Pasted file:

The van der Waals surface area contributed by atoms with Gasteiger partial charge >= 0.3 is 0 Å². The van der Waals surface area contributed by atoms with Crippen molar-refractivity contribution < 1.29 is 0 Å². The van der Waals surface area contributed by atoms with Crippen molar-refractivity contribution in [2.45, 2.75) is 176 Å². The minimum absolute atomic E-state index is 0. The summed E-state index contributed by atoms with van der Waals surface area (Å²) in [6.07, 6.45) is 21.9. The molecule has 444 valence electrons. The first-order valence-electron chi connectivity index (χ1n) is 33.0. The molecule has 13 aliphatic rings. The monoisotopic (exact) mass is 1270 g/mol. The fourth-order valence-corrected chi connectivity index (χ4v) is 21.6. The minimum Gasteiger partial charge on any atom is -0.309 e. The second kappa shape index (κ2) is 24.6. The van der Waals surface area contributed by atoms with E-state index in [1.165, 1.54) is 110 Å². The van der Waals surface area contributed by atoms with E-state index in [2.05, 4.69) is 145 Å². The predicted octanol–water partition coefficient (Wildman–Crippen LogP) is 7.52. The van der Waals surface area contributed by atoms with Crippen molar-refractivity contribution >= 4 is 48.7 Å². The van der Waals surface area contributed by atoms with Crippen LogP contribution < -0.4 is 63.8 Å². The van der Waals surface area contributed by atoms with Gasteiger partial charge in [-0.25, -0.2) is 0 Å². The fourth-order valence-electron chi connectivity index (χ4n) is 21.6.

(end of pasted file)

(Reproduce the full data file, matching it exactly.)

The van der Waals surface area contributed by atoms with Gasteiger partial charge >= 0.3 is 0 Å². The van der Waals surface area contributed by atoms with Crippen molar-refractivity contribution < 1.29 is 0 Å². The van der Waals surface area contributed by atoms with Crippen molar-refractivity contribution in [2.45, 2.75) is 176 Å². The minimum absolute atomic E-state index is 0. The summed E-state index contributed by atoms with van der Waals surface area (Å²) in [6.07, 6.45) is 21.9. The molecule has 444 valence electrons. The first-order valence-electron chi connectivity index (χ1n) is 33.0. The molecule has 13 aliphatic rings. The monoisotopic (exact) mass is 1270 g/mol. The fourth-order valence-corrected chi connectivity index (χ4v) is 21.6. The minimum Gasteiger partial charge on any atom is -0.309 e. The second kappa shape index (κ2) is 24.6. The van der Waals surface area contributed by atoms with E-state index in [1.165, 1.54) is 110 Å². The van der Waals surface area contributed by atoms with E-state index in [2.05, 4.69) is 145 Å². The predicted octanol–water partition coefficient (Wildman–Crippen LogP) is 7.52. The van der Waals surface area contributed by atoms with Crippen molar-refractivity contribution >= 4 is 48.7 Å². The van der Waals surface area contributed by atoms with Crippen LogP contribution < -0.4 is 63.8 Å². The van der Waals surface area contributed by atoms with Gasteiger partial charge in [-0.25, -0.2) is 0 Å². The fourth-order valence-electron chi connectivity index (χ4n) is 21.6.